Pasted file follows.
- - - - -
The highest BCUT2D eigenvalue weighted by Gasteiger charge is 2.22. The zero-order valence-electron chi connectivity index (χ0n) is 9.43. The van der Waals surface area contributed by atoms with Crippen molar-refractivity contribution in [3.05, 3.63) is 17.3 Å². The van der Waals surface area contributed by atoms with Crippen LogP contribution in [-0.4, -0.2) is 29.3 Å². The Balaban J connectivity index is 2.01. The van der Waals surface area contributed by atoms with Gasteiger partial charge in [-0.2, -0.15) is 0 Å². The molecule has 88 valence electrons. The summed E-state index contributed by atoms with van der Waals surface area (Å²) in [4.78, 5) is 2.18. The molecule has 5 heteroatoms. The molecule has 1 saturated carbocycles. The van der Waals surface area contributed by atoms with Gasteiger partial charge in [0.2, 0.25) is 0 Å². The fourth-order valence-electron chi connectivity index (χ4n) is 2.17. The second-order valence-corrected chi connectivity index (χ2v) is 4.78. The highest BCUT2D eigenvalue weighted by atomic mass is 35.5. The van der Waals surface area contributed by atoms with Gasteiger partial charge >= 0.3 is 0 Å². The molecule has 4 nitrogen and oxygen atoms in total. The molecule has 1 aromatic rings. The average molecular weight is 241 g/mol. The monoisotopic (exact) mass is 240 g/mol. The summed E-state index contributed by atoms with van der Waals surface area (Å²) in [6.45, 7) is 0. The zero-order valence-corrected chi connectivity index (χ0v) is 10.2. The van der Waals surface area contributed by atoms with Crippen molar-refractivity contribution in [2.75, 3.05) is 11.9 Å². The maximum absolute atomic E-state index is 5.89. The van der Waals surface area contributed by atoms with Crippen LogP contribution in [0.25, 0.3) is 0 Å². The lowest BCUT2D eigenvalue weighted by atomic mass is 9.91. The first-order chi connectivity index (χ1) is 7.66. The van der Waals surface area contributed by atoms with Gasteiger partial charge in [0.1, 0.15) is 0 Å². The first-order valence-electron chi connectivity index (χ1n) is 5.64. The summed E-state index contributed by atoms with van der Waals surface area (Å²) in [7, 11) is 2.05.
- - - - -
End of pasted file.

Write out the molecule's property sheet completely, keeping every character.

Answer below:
The highest BCUT2D eigenvalue weighted by Gasteiger charge is 2.22. The zero-order valence-electron chi connectivity index (χ0n) is 9.43. The van der Waals surface area contributed by atoms with Crippen molar-refractivity contribution in [3.05, 3.63) is 17.3 Å². The van der Waals surface area contributed by atoms with Crippen LogP contribution in [-0.4, -0.2) is 29.3 Å². The Balaban J connectivity index is 2.01. The van der Waals surface area contributed by atoms with Gasteiger partial charge in [-0.2, -0.15) is 0 Å². The molecule has 88 valence electrons. The summed E-state index contributed by atoms with van der Waals surface area (Å²) in [4.78, 5) is 2.18. The molecule has 5 heteroatoms. The molecule has 1 saturated carbocycles. The van der Waals surface area contributed by atoms with Gasteiger partial charge in [0.2, 0.25) is 0 Å². The fourth-order valence-electron chi connectivity index (χ4n) is 2.17. The second-order valence-corrected chi connectivity index (χ2v) is 4.78. The highest BCUT2D eigenvalue weighted by atomic mass is 35.5. The van der Waals surface area contributed by atoms with Gasteiger partial charge >= 0.3 is 0 Å². The molecule has 4 nitrogen and oxygen atoms in total. The molecule has 1 aromatic rings. The average molecular weight is 241 g/mol. The monoisotopic (exact) mass is 240 g/mol. The summed E-state index contributed by atoms with van der Waals surface area (Å²) in [6.45, 7) is 0. The zero-order valence-corrected chi connectivity index (χ0v) is 10.2. The van der Waals surface area contributed by atoms with Crippen molar-refractivity contribution in [2.75, 3.05) is 11.9 Å². The maximum absolute atomic E-state index is 5.89. The van der Waals surface area contributed by atoms with Crippen LogP contribution in [0.25, 0.3) is 0 Å². The lowest BCUT2D eigenvalue weighted by atomic mass is 9.91. The first-order chi connectivity index (χ1) is 7.66. The van der Waals surface area contributed by atoms with Gasteiger partial charge in [0.1, 0.15) is 0 Å². The first-order valence-electron chi connectivity index (χ1n) is 5.64. The summed E-state index contributed by atoms with van der Waals surface area (Å²) in [7, 11) is 2.05.